James Lawton: If Tiger is to recover his zip, he should remember how Nicklaus relocated his genius
The fact is Nicklaus also had an early mid-life crisis, and it was one that persuaded himhis winning touch had possibly gone for ever
Tuesday 05 April 2011
More and more it is being said that Tiger Woods is lost. It has turned into a clamour. Wherever he turns, there is discouragement.
In Augusta, where he separated himself from the rest of the golfing population as a 21-year-old 14 years ago, he gets some early practice for this week's US Masters and every little breeze riffling the dogwoods carries the news that Phil Mickelson is on fire – and that any number of contenders, even those without a major title between them, fancy their chances.
For the first time in more than a decade, he is not the favourite to win the tournament he has claimed four times and once threatened to own. Some say that the damage left undone by the years of sexual dissipation is being completed by his new, eccentric swing coach Sean Foley.
Where, at 35, does he turn? It is, if he can still think straight, to relatively recent history. It is to Jack Nicklaus.
He goes back to the time when he was a freakishly precocious 10-year-old in Southern California, winning tournaments and stunning TV audiences with his trick shots and, much more relevantly, when Nicklaus, the last man standing between him and golfing immortality, was winning his last major at the age of 46, the second-oldest man in history to perform the feat after Julius Boros, who won the 1968 PGA title.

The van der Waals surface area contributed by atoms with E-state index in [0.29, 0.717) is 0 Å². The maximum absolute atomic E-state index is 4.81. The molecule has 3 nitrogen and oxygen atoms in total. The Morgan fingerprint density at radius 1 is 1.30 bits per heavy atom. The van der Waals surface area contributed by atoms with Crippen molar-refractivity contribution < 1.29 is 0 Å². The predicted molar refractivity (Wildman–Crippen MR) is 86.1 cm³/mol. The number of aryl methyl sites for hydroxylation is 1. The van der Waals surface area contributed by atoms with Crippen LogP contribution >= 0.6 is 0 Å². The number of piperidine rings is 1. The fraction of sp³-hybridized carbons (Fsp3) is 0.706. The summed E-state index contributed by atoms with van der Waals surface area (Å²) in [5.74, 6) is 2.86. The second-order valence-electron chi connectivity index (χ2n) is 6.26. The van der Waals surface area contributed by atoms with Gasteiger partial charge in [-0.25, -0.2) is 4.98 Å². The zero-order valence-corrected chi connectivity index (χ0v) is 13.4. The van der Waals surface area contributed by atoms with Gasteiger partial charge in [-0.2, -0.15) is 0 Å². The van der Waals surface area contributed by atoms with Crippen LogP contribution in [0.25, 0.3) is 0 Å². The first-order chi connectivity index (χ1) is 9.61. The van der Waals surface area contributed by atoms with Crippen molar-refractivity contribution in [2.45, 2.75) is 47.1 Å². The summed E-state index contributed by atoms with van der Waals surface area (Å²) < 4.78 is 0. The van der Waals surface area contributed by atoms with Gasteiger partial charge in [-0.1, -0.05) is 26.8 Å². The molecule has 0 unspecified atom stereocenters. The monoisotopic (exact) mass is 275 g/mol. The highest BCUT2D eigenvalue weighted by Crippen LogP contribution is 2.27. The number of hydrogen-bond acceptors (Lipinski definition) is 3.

For Woods, this week might just be something more than the 25th anniversary of Nicklaus's extraordinary triumph, when Amen Corner responded thunderously to a late run that carried him beyond such as Tom Kite, Greg Norman, Seve Ballesteros and Nick Price, for his sixth Green Jacket and 18th major title.
It could also provide a vital, inspiring perspective on his unpromising situation.
The fact is that Nicklaus also had an early mid-life crisis, much earlier, and it was one that persuaded him that his winning touch had possibly gone for ever.
He was just 30, five years younger than the Tiger today. He had, like Tiger now, to go back more than two years to his last major win. He was, unlike Woods, overweight and jaded. There was, however, an overriding similarity in his situation. He had lost the man who had driven him to greatness, his father Charlie, who lit braziers on the tees of their frost-bound local course in Ohio and made a driving range of their basement, just as Earl Woods, the old jungle-fighter, made his son his life's work.
In the spring of 1979, as he worked slavishly to build on the recovery that had brought the end of another slump reminiscent of the one he had suffered a decade earlier with a second Open win at St Andrews in 1978, Nicklaus spoke of the impact of the loss of his father, how it had made him reassess his life and his game and what he might do with it.
He was working late into the night on the practice range at the course he built in Ohio. Fireflies performed delicate tracery in the dusk. At one point he chipped deliciously to within an inch of the hole and said, "Goddamit, look at that shot – I can't buy a shot like that in a tournament right now, but I know it's there – you just have to keep working on it.
"I know that now, I know what you have to do but I wasn't so sure back when my dad died." He had managed just four top-four finishes in 14 tournaments, but then yes, he would retrace the origins of his greatness. The following year he won the US Open and the PGA, his 16th and 17th majors.
Darkness had fallen over the course when he walked away that night in Ohio.
"I had tears in my eyes at St Andrews when I won in 1970 because of different emotions but the main one was that my father had died when he must have doubted whether I would continue to be a dominant player.